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Whistleblower News From The Inside -- March 20, 2017

Posted  March 20, 2017

By the C|C Whistleblower Lawyer Team

After SCOTUS’ ‘Escobar’ Decision, Courts Increasingly Sink Implied-Certification FCA Suits – Since the June 2016 Supreme Court decision in Escobar, several federal courts have strictly interpreted the viability of implied-certification suits. A recent example in US ex rel. McBride v. Haliburton in the United States Court of Appeals for the DC Circuit demonstrates this new focus. Forbes

Jury Awards Whistle-Blower $2 Million in SF Sewer-Fraud Case –  A jury ruled Friday that San Francisco must award a former deputy city attorney more than $2 million in damages in a lawsuit that said she was fired for exposing a long-running illegal payment scheme between municipal officials and plumbing companies. A unanimous jury decision in San Francisco Superior Court found the city violated statutes under both the California Whistleblower Protection Act and False Claims Act in the firing of Joanne Hoeper. SF Chronicle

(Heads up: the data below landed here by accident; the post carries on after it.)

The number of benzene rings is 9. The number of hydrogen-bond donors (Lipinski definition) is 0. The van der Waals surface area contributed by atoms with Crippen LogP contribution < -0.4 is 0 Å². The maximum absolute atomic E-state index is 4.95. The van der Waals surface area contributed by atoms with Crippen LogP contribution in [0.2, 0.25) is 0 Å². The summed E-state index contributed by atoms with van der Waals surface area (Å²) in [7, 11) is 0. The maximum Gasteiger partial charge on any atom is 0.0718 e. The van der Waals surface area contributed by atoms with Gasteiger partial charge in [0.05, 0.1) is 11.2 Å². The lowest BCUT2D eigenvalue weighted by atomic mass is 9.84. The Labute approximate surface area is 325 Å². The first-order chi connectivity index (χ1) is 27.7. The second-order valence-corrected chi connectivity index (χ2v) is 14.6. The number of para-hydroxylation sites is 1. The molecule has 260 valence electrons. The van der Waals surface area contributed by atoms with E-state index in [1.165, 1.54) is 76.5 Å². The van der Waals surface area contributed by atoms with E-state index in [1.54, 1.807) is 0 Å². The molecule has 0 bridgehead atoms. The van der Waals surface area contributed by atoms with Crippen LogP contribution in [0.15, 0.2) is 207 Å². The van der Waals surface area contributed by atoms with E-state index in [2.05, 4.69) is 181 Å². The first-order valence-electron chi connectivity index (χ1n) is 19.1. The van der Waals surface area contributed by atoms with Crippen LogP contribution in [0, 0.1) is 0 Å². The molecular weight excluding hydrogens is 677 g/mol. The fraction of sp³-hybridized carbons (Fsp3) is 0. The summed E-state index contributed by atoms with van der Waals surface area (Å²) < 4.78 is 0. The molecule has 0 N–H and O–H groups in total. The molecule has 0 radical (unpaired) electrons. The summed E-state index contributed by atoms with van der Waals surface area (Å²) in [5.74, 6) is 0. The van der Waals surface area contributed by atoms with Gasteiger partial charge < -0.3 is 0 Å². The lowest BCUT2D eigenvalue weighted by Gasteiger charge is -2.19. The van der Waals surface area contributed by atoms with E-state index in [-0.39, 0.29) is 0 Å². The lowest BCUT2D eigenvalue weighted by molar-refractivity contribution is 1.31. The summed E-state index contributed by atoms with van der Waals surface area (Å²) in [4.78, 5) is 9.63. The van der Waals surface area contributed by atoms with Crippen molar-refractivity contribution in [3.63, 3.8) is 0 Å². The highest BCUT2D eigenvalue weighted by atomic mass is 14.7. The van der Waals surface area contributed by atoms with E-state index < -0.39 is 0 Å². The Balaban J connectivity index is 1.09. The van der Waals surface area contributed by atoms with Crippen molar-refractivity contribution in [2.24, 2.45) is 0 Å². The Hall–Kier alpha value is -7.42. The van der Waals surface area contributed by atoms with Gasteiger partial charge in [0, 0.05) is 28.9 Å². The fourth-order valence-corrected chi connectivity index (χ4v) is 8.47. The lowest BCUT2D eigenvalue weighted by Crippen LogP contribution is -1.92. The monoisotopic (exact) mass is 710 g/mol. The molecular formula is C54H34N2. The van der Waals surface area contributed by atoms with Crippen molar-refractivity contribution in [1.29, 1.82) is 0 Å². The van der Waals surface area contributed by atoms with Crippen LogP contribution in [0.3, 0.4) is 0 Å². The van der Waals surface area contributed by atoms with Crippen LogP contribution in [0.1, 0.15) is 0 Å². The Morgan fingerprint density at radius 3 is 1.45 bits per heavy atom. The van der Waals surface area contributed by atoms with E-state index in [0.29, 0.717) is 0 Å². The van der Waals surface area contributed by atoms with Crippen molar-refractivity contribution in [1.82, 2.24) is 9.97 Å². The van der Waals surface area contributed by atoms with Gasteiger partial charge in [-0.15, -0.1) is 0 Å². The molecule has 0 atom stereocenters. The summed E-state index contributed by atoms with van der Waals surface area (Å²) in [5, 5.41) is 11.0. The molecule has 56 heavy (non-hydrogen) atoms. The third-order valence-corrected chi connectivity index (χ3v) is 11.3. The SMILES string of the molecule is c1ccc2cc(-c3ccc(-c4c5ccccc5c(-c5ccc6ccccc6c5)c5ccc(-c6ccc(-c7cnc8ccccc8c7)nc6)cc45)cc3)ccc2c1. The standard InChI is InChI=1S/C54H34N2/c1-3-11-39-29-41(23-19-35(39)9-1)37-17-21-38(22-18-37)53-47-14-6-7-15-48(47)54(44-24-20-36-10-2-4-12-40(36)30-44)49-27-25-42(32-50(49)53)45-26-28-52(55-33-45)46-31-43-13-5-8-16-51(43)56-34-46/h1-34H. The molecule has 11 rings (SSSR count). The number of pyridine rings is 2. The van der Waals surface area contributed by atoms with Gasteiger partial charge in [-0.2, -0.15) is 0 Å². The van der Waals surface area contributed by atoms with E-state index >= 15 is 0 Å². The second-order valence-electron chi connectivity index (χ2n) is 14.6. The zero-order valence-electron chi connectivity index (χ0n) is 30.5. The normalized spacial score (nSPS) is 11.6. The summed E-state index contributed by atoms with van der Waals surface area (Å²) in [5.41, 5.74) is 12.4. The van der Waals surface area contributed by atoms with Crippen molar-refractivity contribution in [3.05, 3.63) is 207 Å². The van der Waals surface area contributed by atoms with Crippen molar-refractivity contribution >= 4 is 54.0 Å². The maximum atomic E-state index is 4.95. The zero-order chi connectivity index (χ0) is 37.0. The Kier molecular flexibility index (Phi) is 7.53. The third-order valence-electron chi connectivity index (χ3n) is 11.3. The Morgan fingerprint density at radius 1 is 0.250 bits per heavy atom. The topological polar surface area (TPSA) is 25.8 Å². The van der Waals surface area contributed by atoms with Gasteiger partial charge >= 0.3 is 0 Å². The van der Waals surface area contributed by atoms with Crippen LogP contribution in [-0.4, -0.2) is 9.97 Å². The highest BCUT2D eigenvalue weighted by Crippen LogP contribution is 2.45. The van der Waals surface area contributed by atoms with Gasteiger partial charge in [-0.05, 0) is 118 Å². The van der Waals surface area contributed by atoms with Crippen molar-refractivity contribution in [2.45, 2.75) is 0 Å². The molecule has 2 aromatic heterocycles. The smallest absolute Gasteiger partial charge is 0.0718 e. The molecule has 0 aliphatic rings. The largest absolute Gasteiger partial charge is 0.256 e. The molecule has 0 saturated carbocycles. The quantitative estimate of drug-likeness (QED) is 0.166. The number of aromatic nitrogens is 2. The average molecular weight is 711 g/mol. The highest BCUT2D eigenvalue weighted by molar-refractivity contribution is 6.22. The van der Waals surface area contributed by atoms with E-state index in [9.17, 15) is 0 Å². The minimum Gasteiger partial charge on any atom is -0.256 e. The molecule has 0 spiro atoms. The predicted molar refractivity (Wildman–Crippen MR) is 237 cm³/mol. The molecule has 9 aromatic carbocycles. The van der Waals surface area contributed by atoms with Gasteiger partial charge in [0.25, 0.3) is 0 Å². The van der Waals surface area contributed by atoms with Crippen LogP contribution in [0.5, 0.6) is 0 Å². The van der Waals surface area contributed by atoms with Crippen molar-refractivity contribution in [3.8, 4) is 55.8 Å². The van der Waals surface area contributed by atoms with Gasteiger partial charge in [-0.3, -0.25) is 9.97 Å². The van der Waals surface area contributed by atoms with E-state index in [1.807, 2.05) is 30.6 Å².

UBS ‘Very Pessimistic’ About Settling Tax Fraud Case in France – UBS Group AG is “very pessimistic” about reaching an agreement with French authorities to settle a case of alleged tax fraud that forced the bank to post a 1.1 billion-euro ($1.2 billion) bond to cover any potential penalties three years ago, Journal du Dimanche reported. France’s financial prosecutor is seeking a 1.1 billion-euro fine from UBS to settle the case with no admission of guilt from the lender, the French newspaper said Sunday, citing unidentified sources. Bloomberg